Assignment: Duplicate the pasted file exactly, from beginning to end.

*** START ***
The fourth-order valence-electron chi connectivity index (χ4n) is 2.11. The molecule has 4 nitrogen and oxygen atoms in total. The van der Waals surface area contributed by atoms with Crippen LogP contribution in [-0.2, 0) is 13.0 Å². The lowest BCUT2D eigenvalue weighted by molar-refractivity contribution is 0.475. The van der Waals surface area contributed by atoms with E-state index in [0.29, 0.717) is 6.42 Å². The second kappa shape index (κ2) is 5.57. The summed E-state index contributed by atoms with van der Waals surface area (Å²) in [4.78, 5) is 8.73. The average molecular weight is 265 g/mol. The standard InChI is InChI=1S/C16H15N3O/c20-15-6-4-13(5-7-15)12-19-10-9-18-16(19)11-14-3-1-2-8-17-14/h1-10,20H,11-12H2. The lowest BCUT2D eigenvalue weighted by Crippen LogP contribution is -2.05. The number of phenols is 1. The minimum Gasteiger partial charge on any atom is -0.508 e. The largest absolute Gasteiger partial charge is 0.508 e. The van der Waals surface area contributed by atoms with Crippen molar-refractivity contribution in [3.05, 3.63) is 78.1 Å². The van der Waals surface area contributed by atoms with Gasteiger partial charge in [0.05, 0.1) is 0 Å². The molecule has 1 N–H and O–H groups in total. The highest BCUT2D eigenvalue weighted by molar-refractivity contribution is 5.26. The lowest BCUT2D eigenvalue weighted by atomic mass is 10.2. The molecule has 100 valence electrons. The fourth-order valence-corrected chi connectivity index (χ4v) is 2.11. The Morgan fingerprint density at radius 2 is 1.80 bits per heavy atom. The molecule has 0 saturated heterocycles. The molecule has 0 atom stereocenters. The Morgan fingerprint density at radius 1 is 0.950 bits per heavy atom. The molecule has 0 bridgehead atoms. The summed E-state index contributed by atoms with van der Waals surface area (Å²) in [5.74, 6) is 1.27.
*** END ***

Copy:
The fourth-order valence-electron chi connectivity index (χ4n) is 2.11. The molecule has 4 nitrogen and oxygen atoms in total. The van der Waals surface area contributed by atoms with Crippen LogP contribution in [-0.2, 0) is 13.0 Å². The lowest BCUT2D eigenvalue weighted by molar-refractivity contribution is 0.475. The van der Waals surface area contributed by atoms with E-state index in [0.29, 0.717) is 6.42 Å². The second kappa shape index (κ2) is 5.57. The summed E-state index contributed by atoms with van der Waals surface area (Å²) in [4.78, 5) is 8.73. The average molecular weight is 265 g/mol. The standard InChI is InChI=1S/C16H15N3O/c20-15-6-4-13(5-7-15)12-19-10-9-18-16(19)11-14-3-1-2-8-17-14/h1-10,20H,11-12H2. The lowest BCUT2D eigenvalue weighted by Crippen LogP contribution is -2.05. The number of phenols is 1. The minimum Gasteiger partial charge on any atom is -0.508 e. The largest absolute Gasteiger partial charge is 0.508 e. The van der Waals surface area contributed by atoms with Crippen molar-refractivity contribution in [3.05, 3.63) is 78.1 Å². The van der Waals surface area contributed by atoms with Gasteiger partial charge in [0.05, 0.1) is 0 Å². The molecule has 1 N–H and O–H groups in total. The highest BCUT2D eigenvalue weighted by molar-refractivity contribution is 5.26. The lowest BCUT2D eigenvalue weighted by atomic mass is 10.2. The molecule has 100 valence electrons. The fourth-order valence-corrected chi connectivity index (χ4v) is 2.11. The Morgan fingerprint density at radius 2 is 1.80 bits per heavy atom. The molecule has 0 saturated heterocycles. The molecule has 0 atom stereocenters. The Morgan fingerprint density at radius 1 is 0.950 bits per heavy atom. The molecule has 0 bridgehead atoms. The summed E-state index contributed by atoms with van der Waals surface area (Å²) in [5.74, 6) is 1.27.